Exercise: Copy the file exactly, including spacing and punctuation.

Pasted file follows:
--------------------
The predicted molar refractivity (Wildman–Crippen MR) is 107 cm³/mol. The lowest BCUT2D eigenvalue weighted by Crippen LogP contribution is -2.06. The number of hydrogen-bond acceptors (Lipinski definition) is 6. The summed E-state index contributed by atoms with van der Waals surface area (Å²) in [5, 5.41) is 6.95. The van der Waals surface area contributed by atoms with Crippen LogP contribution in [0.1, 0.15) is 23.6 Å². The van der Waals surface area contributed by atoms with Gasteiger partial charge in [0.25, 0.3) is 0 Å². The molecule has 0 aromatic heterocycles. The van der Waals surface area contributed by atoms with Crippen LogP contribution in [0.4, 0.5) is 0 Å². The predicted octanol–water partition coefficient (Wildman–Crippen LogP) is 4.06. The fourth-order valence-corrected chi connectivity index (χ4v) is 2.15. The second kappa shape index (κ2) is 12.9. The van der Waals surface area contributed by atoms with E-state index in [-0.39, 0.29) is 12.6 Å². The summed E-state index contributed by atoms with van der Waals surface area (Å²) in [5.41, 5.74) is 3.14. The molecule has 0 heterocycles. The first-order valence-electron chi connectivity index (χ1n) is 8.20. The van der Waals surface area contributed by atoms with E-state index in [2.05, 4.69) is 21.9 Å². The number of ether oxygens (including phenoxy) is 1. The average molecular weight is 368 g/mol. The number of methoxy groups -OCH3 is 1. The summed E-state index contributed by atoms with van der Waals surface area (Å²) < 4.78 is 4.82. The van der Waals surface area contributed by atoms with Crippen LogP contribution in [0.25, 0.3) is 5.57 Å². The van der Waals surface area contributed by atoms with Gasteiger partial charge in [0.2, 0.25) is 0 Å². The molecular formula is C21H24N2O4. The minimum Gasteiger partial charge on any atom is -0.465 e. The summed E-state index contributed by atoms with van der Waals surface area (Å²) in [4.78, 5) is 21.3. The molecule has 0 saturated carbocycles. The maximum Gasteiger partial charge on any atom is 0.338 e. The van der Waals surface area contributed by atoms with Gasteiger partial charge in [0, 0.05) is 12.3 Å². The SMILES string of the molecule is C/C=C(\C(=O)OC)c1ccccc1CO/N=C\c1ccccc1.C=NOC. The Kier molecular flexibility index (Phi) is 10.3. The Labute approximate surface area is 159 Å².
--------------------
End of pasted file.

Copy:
The predicted molar refractivity (Wildman–Crippen MR) is 107 cm³/mol. The lowest BCUT2D eigenvalue weighted by Crippen LogP contribution is -2.06. The number of hydrogen-bond acceptors (Lipinski definition) is 6. The summed E-state index contributed by atoms with van der Waals surface area (Å²) in [5, 5.41) is 6.95. The van der Waals surface area contributed by atoms with Crippen LogP contribution in [0.1, 0.15) is 23.6 Å². The van der Waals surface area contributed by atoms with Gasteiger partial charge in [0.25, 0.3) is 0 Å². The molecule has 0 aromatic heterocycles. The van der Waals surface area contributed by atoms with Crippen LogP contribution in [0.4, 0.5) is 0 Å². The predicted octanol–water partition coefficient (Wildman–Crippen LogP) is 4.06. The fourth-order valence-corrected chi connectivity index (χ4v) is 2.15. The second kappa shape index (κ2) is 12.9. The van der Waals surface area contributed by atoms with E-state index in [-0.39, 0.29) is 12.6 Å². The summed E-state index contributed by atoms with van der Waals surface area (Å²) in [5.41, 5.74) is 3.14. The molecule has 0 heterocycles. The first-order valence-electron chi connectivity index (χ1n) is 8.20. The van der Waals surface area contributed by atoms with E-state index in [2.05, 4.69) is 21.9 Å². The number of ether oxygens (including phenoxy) is 1. The average molecular weight is 368 g/mol. The number of methoxy groups -OCH3 is 1. The summed E-state index contributed by atoms with van der Waals surface area (Å²) < 4.78 is 4.82. The van der Waals surface area contributed by atoms with Crippen LogP contribution in [0.25, 0.3) is 5.57 Å². The van der Waals surface area contributed by atoms with Gasteiger partial charge in [0.2, 0.25) is 0 Å². The molecular formula is C21H24N2O4. The minimum Gasteiger partial charge on any atom is -0.465 e. The summed E-state index contributed by atoms with van der Waals surface area (Å²) in [4.78, 5) is 21.3. The molecule has 0 saturated carbocycles. The maximum Gasteiger partial charge on any atom is 0.338 e. The van der Waals surface area contributed by atoms with Gasteiger partial charge in [0, 0.05) is 12.3 Å². The SMILES string of the molecule is C/C=C(\C(=O)OC)c1ccccc1CO/N=C\c1ccccc1.C=NOC. The Kier molecular flexibility index (Phi) is 10.3. The Labute approximate surface area is 159 Å².